7 Quick Takes – Volume 16 (Grace)

— 1 —

In the online world I have changed my avatar on twitter and other social media sites.

frabz-Buddy-Christ-approves-93d035

So, why the Buddy Christ?

  • I feel the need to be more anonymous. I do blog about personal topics and I don’t want my online life bleeding into my real life.
  • As a reminder not to take myself too seriously.
  • As a reminder for others not to take me too seriously. I am not the magisterium, I am just a guy with a blog.

— 2 —

I still haven’t felt much of a call to blog other than 7QT. I have no shortage of ideas, but it’s turning ideas into a blog post that’s the problem.

— 3 —

Last week’s 7QT featured questions for Jennifer Knapp, one of the few Christian musicians I actually like.

Rachel Held Evans posted Jennifer’s responses this week.

The most interesting thing was why Contemporary Christian Music is so limited. It’s a product, sold to an audience, with a specific purpose. This limits the range of artistic expression. So even a very talented artist like Jennifer can’t do much more than sing about Jesus.

On the other hand, secular music isn’t comfortable with expressions of faith (unless you’re Bono).

— 4 —

Sheila Gregoire of To Love Honor And Vaccuum had a great post up about “Board Games to Play With Your Spouse.” These are some great Phase 2 ideas for couples trying to find something fun to do and still manage to keep their clothes on.

Gregoire is not Catholic, although she is supportive of NFP/FAM and has some very “Catholic” ideas about sexuality. I wish there were some better practical advice like this on Catholic blogs.

— 5 —

Here is a really good article on young people and confession.

The Sacrament of Reconciliation is such a beautiful sacrament, but one I don’t think has been fully appreciated or understood.

Older Catholics raised before Vatican II often had a very legalistic understanding of the sacrament. List your sins, do your penance, get your absolution. The confessionals were small and dark and confession was often (incorrectly) seen in a negative, shameful light. Many people went out of fear that they broke the rules more than true contrition or desire to be reconciled to God.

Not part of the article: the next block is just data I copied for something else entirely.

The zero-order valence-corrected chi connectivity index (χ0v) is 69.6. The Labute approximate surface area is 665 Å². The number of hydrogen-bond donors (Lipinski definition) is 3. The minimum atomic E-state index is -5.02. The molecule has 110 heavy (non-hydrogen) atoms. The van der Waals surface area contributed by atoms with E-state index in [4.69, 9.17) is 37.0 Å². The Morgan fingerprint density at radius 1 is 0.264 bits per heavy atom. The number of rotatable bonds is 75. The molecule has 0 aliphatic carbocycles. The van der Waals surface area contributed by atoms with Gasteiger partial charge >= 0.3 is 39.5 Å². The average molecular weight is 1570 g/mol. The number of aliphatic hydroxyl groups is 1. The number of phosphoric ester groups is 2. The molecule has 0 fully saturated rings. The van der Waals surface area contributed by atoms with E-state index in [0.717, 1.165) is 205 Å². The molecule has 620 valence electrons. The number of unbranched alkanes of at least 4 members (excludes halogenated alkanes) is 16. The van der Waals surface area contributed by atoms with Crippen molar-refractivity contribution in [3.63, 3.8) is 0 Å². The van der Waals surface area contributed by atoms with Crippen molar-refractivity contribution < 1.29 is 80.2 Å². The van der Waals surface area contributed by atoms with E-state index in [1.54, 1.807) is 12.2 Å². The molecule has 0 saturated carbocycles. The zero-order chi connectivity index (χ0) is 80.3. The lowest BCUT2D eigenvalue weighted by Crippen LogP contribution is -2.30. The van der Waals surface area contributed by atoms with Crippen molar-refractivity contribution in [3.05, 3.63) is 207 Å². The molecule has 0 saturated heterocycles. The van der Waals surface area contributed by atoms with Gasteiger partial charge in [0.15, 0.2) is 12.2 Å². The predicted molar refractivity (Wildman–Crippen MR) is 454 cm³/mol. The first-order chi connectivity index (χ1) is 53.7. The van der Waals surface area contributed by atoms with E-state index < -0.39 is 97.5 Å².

So after Vatican II, all of that changed. Confession became more like therapy. Out with the old, scary, confessional. In with the bright, airy, reconciliation room. A more personal and less legalistic understanding of sin led to a de-emphasis of the sacrament. Mortal sin is a matter of deliberately turning against God, not simply breaking a rule, so if you haven’t turned deliberately turned against God, you’re OK, right?

So people catechized this way didn’t know much about confession or why it’s necessary.

But people still sin and still have a deep need to be unburdened and reconciled to God. Confession isn’t about avoiding punishment, it’s about righting your relationship with God. Going to confession is not a negative, shameful sign that you are a sinner, but an act of forgiveness and mercy.

Pope Francis is a big fan of the sacrament and I hope to see a bigger emphasis on it.

— 6 —

I have recently started making a habit of going to Daily Mass.

I started going once a week during Lent and kept up the habit. Last weekend, I was cleaning up and found a copy of The Catholic Miscellany that I hadn’t read. I looked through it briefly and read an article by Alison Griswold about going to daily mass.

Alison talked about the sacrifices she made to get up early and get to mass. Even though she’s not a morning person, it’s well worth it.

As for me, the daily mass at our parish is in the evening. So all I have to do is leave work on time and not stay late. If she can get up early, I can leave work on time.

I’ll make the sacrifice.

— 7 —

I’ve read a several stories about families who gave up TV, or at least gave up cable.

For the most part, K and I don’t watch TV. But it is a godsend as an electronic babysitter. (Yes, we’re bad parents.) Basic cable comes with our internet service (I don’t think our cable company can block it) so it’s not an additional cost to us.

For those of you who have given up TV, how do you make that work in your family? Has it been worth it? Or have you substituted other forms of electronic entertainment (Netflix, Hulu, Video games, etc.) instead?

For more Quick Takes, visit Conversion Diary!

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